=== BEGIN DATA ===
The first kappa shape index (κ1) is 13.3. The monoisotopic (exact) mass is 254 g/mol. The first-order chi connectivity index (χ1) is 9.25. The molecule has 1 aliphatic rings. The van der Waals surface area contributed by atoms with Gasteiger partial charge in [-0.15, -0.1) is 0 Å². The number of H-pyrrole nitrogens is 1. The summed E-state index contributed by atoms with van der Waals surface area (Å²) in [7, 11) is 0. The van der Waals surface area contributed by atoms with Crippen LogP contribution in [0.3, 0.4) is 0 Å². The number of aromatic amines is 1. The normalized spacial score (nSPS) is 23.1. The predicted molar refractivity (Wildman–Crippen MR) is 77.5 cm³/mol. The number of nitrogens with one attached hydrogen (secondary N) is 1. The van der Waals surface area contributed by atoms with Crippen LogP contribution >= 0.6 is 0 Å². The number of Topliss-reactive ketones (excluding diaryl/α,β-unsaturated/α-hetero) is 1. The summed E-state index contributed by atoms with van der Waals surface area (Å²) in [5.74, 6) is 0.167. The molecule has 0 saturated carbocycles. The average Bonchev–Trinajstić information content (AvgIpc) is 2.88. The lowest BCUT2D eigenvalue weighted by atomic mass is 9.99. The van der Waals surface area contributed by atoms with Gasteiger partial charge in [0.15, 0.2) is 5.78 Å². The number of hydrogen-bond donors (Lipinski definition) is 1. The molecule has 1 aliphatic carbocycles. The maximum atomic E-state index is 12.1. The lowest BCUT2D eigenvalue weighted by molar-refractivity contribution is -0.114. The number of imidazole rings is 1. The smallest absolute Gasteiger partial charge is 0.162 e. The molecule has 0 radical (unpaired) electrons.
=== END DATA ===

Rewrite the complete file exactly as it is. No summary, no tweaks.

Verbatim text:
The first kappa shape index (κ1) is 13.3. The monoisotopic (exact) mass is 254 g/mol. The first-order chi connectivity index (χ1) is 9.25. The molecule has 1 aliphatic rings. The van der Waals surface area contributed by atoms with Gasteiger partial charge in [-0.15, -0.1) is 0 Å². The number of H-pyrrole nitrogens is 1. The summed E-state index contributed by atoms with van der Waals surface area (Å²) in [7, 11) is 0. The van der Waals surface area contributed by atoms with Crippen LogP contribution in [0.3, 0.4) is 0 Å². The number of aromatic amines is 1. The normalized spacial score (nSPS) is 23.1. The predicted molar refractivity (Wildman–Crippen MR) is 77.5 cm³/mol. The number of nitrogens with one attached hydrogen (secondary N) is 1. The van der Waals surface area contributed by atoms with Crippen LogP contribution >= 0.6 is 0 Å². The number of Topliss-reactive ketones (excluding diaryl/α,β-unsaturated/α-hetero) is 1. The summed E-state index contributed by atoms with van der Waals surface area (Å²) in [5.74, 6) is 0.167. The molecule has 0 saturated carbocycles. The average Bonchev–Trinajstić information content (AvgIpc) is 2.88. The lowest BCUT2D eigenvalue weighted by atomic mass is 9.99. The van der Waals surface area contributed by atoms with Gasteiger partial charge in [0.15, 0.2) is 5.78 Å². The number of hydrogen-bond donors (Lipinski definition) is 1. The molecule has 1 aliphatic carbocycles. The maximum atomic E-state index is 12.1. The lowest BCUT2D eigenvalue weighted by molar-refractivity contribution is -0.114. The number of imidazole rings is 1. The smallest absolute Gasteiger partial charge is 0.162 e. The molecule has 0 radical (unpaired) electrons.